The sun is setting over the hill. He walks back up it, slowly. Wow, a brave move. He is ascending a difficult hill that he has already crossed just to see my sunset. He will have to descend it again to continue on his way, but he does not think of that as he makes his way up with careful steps. He watches the sunset in a way few people ever do: silently – not just vocally silent, but silent in thought as well. He sees it, feels it. The colors recede across the sky, then move in front of him like a giant reel of film rolling over his head. He sees it all by focusing on the horizon. When the colors fade to deep blue, he turns and begins to move. He knows why this time, because Jan’s hair is leading him somewhere, he sees it in the sand, woven like a soft path. He walks carefully. It’s good that he now has will and a reason, but he will be tested more than this; he is yet to know the meaning of parched. He will know by the end of the night. His serenity will fade; he will have to conjure more memories than these. He will have to culminate everything he has. That is always a dangerous move. It makes or brakes you.

It’s a beautiful sight, these first few hours. He looks like a true pilgrim: slowly walking across the sand in the night, the blue sky behind him, a sternly vertical speck against the hills of sand. This sight is often a symbol of power and endurance to man, but he will fade. He is already hunching over. Look, he’s stumbling now. His serenity is already fading. “Oh, night, you are my one escape from the pain of day. You give me time to move and realign my thoughts. Thank you. It is getting difficult to walk even with your help, though. The sand is deep – The woods are lovely, dark and deep – oh how many of us have been through this. It takes strength. I don’t know if I can make it. ‘Click, click. Click, click.’ Grandma. Is that you? Your small figure against the sky? Two hills down, is that you?” He falls to his knees and peers across the sand. He sees something, but cannot make out what it is. It’s amazing he can see it from this great of a distance. “Surely it’s not you, but I hear you, I hear you calling me from it.” He pushes on, harder. He pushes harder – his feet into the sand – wasting steps again, staring straight ahead, not looking at the path before him. He falls to his hands and knees. He breathes for a second. “Focus, focus, focus. Focus on the path and walk it with purpose.” He slowly rises. He sees his path again. He walks it now, thinking of the object in the distance, but looking at the ground and keeping his mind moving. He remembers:

“Oh grandma, calling me from that hill – calling me from the backyard of our house as the rain begins to fall through the blue sky. I had taken Caitlin with me to the swings at the edge of the field, across grass so tall that it arched over at the top. I look over at her and she smiles that ridiculous grin. She smiles so big her whole face looks mischievous – that devilish child’s grin. I jump off the swing at the top of my arch – she mimics me – we run through the grass – I can barely see her blonde hair over the top of the tall grass, barely see her grin through it, but I can hear her laugh. Her laughter rings in my heart. We pass through the unkempt field to grandma’s mown yard – she’s standing there on the back porch, her stature huge on the horizon. (You’re too big to be that dot.) I stop and look at her – Caitlin runs ahead, up the porch – she grabs your waist, spins around your body and looks out at me with that mischievous grin – you run your fingers through Caitlin’s hair, look out at me, and smile.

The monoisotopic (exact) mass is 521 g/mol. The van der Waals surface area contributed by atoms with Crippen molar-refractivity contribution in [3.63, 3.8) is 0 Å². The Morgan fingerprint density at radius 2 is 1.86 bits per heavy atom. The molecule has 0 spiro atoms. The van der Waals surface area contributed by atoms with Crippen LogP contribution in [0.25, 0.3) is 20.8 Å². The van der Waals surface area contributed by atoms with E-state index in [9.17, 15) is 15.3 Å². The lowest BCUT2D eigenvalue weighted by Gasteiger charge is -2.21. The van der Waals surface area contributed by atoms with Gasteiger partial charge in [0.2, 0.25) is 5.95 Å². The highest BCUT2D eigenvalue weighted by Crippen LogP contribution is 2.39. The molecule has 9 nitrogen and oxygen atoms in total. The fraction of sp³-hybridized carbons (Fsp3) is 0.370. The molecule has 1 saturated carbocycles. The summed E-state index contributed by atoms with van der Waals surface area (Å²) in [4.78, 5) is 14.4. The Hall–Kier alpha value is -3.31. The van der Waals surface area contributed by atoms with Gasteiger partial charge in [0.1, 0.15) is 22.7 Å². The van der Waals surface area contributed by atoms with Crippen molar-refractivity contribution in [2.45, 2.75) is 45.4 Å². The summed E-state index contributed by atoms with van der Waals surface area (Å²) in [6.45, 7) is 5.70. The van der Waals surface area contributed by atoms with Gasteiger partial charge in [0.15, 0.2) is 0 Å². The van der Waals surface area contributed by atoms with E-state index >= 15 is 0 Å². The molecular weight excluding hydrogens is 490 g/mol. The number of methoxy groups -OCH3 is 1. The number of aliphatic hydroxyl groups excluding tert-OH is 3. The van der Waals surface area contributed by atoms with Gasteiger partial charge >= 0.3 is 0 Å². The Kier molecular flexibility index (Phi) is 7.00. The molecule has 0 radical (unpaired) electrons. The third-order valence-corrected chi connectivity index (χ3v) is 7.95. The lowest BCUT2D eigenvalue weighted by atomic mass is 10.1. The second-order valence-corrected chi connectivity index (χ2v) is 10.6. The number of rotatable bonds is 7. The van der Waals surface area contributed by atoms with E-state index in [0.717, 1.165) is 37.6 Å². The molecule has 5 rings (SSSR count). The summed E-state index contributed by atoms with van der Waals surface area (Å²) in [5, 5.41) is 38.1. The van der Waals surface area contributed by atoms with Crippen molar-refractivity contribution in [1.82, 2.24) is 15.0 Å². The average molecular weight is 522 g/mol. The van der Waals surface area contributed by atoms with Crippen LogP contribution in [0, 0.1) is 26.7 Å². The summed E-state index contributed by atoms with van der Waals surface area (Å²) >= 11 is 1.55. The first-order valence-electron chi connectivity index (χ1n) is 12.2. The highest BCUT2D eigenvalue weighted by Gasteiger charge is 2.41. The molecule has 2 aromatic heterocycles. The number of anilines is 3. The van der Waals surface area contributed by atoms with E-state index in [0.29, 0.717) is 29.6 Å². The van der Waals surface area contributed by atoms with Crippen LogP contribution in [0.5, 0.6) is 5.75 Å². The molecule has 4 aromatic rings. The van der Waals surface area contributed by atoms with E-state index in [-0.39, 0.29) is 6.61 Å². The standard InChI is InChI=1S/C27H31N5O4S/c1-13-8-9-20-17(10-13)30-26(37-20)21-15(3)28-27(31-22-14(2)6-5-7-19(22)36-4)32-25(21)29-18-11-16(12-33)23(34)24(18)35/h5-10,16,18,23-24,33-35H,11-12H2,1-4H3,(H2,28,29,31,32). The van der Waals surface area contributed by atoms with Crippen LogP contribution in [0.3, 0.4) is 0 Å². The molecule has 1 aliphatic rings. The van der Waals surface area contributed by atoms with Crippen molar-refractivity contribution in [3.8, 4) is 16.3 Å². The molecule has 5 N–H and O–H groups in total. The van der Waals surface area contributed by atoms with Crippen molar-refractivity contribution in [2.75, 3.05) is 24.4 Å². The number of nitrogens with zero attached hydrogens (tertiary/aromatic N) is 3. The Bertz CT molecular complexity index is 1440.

“That was my last summer there. Caitlin was six. I still came back every year for the holidays and the tulip festival, but that was the last sight of the family.” Marching, marching, marching. He persists, steadily.

“Off to college and I pursued my dreams. My advisor was a great writer. He had a way about him that tested the incredibility of all young artists and their art. I had to get good to work with him, I had to be conscious of my art. It was hard, but worth it. Dan. Our weekly meeting. He sat back in his chair with his legs crossed, picking at his giant beard. He was a fan of the great Russian authors – Dostoyevsky, Tolstoy, Chekhov – and so he wore a beard in that fashion. I’ll never forget it. I remember his first and foremost piece of advice: ‘Write your ass off.’ That was the only way to write. That was the only way to write well, and that was the only way to write something that mattered – you have to fucking write. I didn’t get it at first – how it connected to life. Now I do. Oh that gleam in his eyes as he critiqued my stories. ‘This character is pursuing a more meaningful life than what is available to him, but when he looks at these women he sees only physicality and becomes happy. What is that?’ What he was teaching me about writing he was teaching me about life. Every piece was a piece of me, and he knew it. To live you’ve got to fucking live, you’ve got to push on. You’ve got to live to write.” Instead of stamping down with this memory, he sets his next foot down even more carefully, careful not to sink. He floats now across the dessert.